From Faust to Strangelove: Representations of the Scientist in Western Literature
They were mad, of course. Or evil. Or godless, amoral, arrogant, impersonal, and inhuman. At best, they were well-intentioned but blind to the dangers of forces they barely controlled. They were Faust and Frankenstein, Jekyll and Moreau, Caligari and Strangelove--the scientists of film and fiction, cultural archetypes that reflected ancient fears of tampering with the unknown or unleashing the little-understood powers of nature.
In From Faust to Strangelove Roslyn Haynes offers the first detailed and comprehensive study of the image of the scientist in Western literature and film--from medieval images of alchemists to present-day depictions of cyberpunks and genetic engineers.
Resultados 1-3 de 51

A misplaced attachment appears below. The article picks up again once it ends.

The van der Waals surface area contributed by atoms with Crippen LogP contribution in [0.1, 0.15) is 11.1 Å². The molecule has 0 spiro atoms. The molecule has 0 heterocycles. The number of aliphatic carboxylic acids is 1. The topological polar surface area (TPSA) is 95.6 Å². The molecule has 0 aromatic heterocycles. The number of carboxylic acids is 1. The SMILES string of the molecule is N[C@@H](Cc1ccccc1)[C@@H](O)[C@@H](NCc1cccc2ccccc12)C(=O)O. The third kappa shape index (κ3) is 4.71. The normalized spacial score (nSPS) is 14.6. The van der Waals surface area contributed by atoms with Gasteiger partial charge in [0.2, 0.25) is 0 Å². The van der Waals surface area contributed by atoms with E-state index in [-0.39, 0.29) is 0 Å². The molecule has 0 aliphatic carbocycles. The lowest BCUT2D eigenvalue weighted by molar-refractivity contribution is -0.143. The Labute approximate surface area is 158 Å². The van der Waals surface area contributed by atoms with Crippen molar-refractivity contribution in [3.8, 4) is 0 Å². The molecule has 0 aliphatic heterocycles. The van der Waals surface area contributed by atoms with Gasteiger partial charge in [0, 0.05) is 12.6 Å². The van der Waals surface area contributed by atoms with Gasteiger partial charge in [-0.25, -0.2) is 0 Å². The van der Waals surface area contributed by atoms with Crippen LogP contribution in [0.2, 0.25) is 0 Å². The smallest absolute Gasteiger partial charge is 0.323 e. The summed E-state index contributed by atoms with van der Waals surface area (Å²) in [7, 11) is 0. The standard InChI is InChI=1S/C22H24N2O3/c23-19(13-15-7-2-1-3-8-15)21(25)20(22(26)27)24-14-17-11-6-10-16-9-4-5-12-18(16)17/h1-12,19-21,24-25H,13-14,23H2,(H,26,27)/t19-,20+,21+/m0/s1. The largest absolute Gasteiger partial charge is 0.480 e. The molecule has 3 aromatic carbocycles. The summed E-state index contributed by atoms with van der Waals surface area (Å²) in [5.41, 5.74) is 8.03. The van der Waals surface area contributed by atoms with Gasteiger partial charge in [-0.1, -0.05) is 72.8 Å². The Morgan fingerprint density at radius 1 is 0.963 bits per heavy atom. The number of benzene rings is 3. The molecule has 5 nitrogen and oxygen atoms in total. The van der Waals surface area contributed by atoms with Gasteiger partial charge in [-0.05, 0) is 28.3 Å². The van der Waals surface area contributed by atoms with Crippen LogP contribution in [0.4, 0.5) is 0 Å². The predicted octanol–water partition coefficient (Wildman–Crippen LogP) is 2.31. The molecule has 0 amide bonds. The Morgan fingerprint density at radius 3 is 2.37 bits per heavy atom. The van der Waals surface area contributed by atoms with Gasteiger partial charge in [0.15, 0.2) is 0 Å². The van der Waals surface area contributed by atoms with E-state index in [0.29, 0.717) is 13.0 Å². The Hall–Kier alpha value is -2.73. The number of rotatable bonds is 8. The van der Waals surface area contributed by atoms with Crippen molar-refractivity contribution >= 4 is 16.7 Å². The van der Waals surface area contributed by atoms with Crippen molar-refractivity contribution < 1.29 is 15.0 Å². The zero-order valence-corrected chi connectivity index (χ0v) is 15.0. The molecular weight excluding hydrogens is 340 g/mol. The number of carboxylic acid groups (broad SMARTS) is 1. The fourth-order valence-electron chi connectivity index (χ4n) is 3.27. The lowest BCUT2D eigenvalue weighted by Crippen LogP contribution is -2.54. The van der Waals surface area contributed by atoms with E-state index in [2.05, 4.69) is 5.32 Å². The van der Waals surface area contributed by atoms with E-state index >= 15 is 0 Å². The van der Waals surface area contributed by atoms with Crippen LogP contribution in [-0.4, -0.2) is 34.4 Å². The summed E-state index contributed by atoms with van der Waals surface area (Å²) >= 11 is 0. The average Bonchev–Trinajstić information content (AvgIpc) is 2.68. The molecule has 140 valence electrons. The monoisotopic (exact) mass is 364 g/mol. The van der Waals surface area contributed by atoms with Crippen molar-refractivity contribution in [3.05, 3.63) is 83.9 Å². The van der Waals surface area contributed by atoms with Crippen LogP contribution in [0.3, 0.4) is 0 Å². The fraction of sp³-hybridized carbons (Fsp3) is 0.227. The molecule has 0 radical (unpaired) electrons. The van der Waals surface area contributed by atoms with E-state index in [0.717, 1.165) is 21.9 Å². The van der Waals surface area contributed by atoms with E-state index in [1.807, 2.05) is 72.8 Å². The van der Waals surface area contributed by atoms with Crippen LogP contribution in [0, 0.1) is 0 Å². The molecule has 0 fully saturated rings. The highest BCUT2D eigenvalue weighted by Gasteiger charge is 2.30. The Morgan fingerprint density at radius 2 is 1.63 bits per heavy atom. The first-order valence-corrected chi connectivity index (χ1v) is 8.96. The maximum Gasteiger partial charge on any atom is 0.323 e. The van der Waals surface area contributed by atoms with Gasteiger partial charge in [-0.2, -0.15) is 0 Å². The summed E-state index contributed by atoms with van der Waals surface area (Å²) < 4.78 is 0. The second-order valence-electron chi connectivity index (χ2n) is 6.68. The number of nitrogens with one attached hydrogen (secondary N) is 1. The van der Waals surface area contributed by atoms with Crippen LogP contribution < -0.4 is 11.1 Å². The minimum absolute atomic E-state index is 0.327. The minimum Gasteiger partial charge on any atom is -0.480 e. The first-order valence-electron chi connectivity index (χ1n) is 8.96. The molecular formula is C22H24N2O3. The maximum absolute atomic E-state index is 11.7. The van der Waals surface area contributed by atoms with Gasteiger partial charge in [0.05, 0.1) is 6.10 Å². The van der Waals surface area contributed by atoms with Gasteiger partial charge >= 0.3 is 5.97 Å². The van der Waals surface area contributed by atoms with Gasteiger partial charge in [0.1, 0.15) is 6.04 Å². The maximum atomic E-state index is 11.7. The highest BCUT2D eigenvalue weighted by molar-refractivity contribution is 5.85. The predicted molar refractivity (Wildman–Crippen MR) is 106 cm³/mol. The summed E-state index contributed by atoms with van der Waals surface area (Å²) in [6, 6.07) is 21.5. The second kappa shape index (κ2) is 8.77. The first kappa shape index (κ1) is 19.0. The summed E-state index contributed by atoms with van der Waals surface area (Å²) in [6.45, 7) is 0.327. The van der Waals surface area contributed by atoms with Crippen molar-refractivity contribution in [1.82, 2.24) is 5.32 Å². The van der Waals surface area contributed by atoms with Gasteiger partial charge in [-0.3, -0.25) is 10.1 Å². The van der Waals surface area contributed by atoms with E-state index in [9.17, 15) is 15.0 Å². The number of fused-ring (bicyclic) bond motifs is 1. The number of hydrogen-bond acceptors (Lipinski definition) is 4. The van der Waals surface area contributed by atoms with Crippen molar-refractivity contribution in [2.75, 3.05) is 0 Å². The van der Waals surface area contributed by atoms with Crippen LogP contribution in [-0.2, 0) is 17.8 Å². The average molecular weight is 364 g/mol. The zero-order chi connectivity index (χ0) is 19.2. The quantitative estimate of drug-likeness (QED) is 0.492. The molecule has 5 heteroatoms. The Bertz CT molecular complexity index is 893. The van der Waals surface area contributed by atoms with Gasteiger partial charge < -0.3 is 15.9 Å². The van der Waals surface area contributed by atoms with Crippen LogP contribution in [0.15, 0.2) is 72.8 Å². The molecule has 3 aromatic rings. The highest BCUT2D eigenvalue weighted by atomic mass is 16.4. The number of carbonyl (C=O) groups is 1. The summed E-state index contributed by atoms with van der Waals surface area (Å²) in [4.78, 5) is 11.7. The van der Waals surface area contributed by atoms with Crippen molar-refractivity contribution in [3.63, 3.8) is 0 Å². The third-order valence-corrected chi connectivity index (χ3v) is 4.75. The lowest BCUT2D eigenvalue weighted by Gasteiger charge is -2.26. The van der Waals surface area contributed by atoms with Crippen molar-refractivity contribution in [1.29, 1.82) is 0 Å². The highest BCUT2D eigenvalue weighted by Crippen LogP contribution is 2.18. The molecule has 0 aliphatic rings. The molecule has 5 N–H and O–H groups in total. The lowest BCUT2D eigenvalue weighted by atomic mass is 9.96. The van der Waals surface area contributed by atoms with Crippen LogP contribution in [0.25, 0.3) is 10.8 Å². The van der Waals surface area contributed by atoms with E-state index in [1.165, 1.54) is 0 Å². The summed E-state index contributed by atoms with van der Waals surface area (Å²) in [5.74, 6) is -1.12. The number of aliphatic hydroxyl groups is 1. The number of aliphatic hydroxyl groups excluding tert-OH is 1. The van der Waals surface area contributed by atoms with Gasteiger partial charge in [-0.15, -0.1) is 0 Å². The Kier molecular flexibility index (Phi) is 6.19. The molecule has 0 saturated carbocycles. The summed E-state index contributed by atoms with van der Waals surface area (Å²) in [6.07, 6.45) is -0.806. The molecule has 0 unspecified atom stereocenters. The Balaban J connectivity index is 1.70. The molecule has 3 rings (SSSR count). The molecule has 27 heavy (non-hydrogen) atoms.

The man in the foreground , who carefully records the time taken for the bird to
lose consciousness , is also concerned only with the mathematical results . By
contrast , the children , whose values are always , for the Romantics , a better
Capek was concerned primarily with the effect on society of robots designed to
relieve their masters of toil and leave them free to enjoy endless leisure . ( The
word robot comes from the Czech word robota , compulsory work or drudgery . ) ...
37 Among his “ Twenty - one Points to The Physicists ” Dürrenmatt included the
following : “ The contents of physics are the concern of the physicists , the
consequences are the concern of all ” ; “ What concerns everyone , only
everyone can ...
Comentarios de la gente - Escribir un comentario
The Scientist under Scrutiny
The Scientist as Hero
The Impersonal Scientist
Derechos de autor
Otras 3 secciones no mostradas
Otras ediciones - Ver todas
Technoscience And Everyday Life: The Complex Simplicities of the Mundane
Vista previa limitada - 2006